Black and Blue or White and Gold?

The Science Behind this Dress

What colors do you see?

What colors do you see?

Emma Saltsman, Staff Writer

According to Adam Rogers of, not since Monica Lewinsky, a former White House intern, has one blue dress become the center of so much controversy. Many people see the dresses actual colors, blue and black, and others see white and gold. Ninety-nine percent of the time we all see the same colors,  so why do people see such polar opposites?

Everyone sees the world differently, including wavelength colors. A blue wavelength might look purple to someone else. It all depends on how our brains interpret color. Add this factor to the fact that the image was taken with a phone camera, makes it more difficult to process the wavelength colors.

Human beings are evolved to see in daylight, but daylight changes color. That chromatic axis varies from a pinkish red in the morning into a blue-white in the afternoon, and then back down to reddish of the evening. When looking at the image of the dress, your brain is trying to determine which time of the day it is and figure out the chromatic axis of the image. Either people discount the blue side, which makes them see white and gold, or discount the gold side, which makes them see blue and black. In other words, our brains are confused at which color of the day to get rid of so we can see the actual color of the image. People who see black and blue are probably seeing the photo as overexposed and people who see the dress as white and gold are probably seeing the photo as underexposed.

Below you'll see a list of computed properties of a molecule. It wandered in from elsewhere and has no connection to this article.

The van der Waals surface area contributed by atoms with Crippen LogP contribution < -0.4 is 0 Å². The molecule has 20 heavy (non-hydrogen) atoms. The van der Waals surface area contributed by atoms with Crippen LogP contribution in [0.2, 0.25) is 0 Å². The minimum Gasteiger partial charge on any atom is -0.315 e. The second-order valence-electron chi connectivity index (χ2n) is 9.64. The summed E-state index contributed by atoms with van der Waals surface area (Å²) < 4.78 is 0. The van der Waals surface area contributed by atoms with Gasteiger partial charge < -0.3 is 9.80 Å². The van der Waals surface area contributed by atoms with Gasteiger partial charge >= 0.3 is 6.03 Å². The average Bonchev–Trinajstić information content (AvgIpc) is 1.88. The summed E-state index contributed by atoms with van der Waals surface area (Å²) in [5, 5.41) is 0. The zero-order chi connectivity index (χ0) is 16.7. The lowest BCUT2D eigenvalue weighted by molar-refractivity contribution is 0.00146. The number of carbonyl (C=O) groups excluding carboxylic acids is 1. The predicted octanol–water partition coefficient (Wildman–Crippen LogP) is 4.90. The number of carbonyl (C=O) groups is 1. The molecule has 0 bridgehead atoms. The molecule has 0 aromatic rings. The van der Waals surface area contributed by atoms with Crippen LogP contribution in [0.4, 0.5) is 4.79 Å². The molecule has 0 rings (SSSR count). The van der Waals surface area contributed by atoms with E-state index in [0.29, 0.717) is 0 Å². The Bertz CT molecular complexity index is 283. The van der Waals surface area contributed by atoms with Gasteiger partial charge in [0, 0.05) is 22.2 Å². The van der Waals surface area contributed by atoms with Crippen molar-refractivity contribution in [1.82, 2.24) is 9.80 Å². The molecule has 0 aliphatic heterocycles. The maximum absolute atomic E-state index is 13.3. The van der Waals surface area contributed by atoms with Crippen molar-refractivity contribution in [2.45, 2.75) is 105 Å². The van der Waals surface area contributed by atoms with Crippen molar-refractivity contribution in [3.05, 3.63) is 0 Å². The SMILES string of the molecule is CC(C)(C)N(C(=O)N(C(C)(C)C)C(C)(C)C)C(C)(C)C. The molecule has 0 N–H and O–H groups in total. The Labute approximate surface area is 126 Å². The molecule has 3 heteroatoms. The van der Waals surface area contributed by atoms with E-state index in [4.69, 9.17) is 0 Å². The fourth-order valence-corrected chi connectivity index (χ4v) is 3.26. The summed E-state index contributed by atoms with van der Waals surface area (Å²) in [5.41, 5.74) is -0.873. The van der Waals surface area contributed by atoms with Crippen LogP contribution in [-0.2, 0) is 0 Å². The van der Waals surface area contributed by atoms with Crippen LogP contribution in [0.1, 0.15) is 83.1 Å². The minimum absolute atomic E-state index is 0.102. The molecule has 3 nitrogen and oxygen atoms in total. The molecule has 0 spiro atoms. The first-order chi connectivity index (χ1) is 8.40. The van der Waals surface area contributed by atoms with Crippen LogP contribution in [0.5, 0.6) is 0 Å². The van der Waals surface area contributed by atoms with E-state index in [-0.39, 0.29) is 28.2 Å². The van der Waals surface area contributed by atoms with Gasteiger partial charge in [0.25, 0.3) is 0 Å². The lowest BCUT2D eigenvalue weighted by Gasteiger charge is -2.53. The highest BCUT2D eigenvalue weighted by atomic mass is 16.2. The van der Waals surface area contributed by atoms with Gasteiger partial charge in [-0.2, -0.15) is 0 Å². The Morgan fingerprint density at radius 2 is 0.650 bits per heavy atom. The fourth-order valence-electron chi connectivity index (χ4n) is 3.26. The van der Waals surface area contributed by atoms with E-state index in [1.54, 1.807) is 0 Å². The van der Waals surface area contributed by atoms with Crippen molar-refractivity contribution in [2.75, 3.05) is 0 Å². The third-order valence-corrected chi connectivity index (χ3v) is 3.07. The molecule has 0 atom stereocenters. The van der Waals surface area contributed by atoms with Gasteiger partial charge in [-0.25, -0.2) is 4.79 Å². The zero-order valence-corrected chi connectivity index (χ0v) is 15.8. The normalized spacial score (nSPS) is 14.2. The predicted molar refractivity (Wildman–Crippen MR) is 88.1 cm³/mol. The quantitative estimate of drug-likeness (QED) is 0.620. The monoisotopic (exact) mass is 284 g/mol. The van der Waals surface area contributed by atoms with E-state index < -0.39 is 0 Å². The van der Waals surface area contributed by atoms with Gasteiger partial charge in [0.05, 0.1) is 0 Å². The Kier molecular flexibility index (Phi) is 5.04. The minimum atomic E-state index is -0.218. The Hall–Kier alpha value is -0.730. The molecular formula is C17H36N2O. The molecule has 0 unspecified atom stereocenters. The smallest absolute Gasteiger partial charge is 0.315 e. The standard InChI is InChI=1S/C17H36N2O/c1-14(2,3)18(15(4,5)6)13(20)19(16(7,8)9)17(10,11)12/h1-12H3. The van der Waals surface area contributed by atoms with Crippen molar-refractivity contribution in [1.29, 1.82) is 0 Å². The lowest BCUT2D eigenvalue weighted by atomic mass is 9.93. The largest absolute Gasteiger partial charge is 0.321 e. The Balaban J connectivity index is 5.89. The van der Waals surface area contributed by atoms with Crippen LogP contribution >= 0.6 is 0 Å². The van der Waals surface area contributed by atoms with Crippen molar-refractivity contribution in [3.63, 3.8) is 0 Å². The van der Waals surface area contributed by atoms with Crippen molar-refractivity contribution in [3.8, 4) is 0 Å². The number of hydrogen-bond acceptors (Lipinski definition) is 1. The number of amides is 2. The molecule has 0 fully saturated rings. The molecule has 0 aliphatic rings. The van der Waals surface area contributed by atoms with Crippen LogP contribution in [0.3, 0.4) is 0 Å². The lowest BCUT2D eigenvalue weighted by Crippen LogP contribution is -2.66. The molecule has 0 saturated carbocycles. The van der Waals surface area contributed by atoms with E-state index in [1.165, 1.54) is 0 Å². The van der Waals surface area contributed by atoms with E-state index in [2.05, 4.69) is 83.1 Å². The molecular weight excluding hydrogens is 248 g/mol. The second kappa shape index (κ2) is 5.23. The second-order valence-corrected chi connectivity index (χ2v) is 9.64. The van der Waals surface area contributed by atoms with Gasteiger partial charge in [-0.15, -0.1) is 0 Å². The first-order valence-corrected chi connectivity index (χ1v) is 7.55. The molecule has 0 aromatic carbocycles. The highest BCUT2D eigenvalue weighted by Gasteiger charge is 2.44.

The dress is actually blue and black, but the way the photo was taken makes everyone see the picture differently. Before you start arguing with your friend on the color of this dress, keep in mind that everyone sees the world differently and everyone interprets colors differently. It’s out of their control on how they see the image.